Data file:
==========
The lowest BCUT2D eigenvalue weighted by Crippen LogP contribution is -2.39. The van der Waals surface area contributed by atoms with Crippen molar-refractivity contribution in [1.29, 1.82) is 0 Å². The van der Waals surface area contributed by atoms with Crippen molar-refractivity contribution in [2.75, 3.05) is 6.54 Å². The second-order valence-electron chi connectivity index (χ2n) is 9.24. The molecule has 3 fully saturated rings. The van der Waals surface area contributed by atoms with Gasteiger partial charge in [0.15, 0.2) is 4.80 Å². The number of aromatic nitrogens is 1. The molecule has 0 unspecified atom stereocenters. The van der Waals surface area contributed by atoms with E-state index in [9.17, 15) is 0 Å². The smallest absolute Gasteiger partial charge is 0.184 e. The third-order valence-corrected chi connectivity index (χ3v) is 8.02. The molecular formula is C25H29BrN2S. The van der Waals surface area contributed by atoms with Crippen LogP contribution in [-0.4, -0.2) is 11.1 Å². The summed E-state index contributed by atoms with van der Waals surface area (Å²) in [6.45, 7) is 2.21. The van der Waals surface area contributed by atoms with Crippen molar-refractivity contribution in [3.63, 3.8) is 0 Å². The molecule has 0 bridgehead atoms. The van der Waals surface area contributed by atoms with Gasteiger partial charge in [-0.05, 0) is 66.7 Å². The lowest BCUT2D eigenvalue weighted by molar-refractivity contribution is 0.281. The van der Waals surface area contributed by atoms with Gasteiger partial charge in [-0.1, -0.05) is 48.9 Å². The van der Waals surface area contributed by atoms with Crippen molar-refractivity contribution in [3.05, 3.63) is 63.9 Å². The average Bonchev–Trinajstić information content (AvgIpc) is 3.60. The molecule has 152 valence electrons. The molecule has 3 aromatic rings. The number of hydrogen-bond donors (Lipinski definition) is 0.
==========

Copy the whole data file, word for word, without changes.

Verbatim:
The lowest BCUT2D eigenvalue weighted by Crippen LogP contribution is -2.39. The van der Waals surface area contributed by atoms with Crippen molar-refractivity contribution in [1.29, 1.82) is 0 Å². The van der Waals surface area contributed by atoms with Crippen molar-refractivity contribution in [2.75, 3.05) is 6.54 Å². The second-order valence-electron chi connectivity index (χ2n) is 9.24. The molecule has 3 fully saturated rings. The van der Waals surface area contributed by atoms with Gasteiger partial charge in [0.15, 0.2) is 4.80 Å². The number of aromatic nitrogens is 1. The molecule has 0 unspecified atom stereocenters. The van der Waals surface area contributed by atoms with E-state index in [9.17, 15) is 0 Å². The smallest absolute Gasteiger partial charge is 0.184 e. The third-order valence-corrected chi connectivity index (χ3v) is 8.02. The molecular formula is C25H29BrN2S. The van der Waals surface area contributed by atoms with Crippen LogP contribution in [-0.4, -0.2) is 11.1 Å². The summed E-state index contributed by atoms with van der Waals surface area (Å²) in [6.45, 7) is 2.21. The van der Waals surface area contributed by atoms with Crippen molar-refractivity contribution in [3.63, 3.8) is 0 Å². The molecule has 0 bridgehead atoms. The van der Waals surface area contributed by atoms with Gasteiger partial charge in [-0.05, 0) is 66.7 Å². The lowest BCUT2D eigenvalue weighted by molar-refractivity contribution is 0.281. The van der Waals surface area contributed by atoms with Gasteiger partial charge in [-0.1, -0.05) is 48.9 Å². The van der Waals surface area contributed by atoms with Crippen molar-refractivity contribution in [3.05, 3.63) is 63.9 Å². The average Bonchev–Trinajstić information content (AvgIpc) is 3.60. The molecule has 152 valence electrons. The molecule has 3 aromatic rings. The number of hydrogen-bond donors (Lipinski definition) is 0.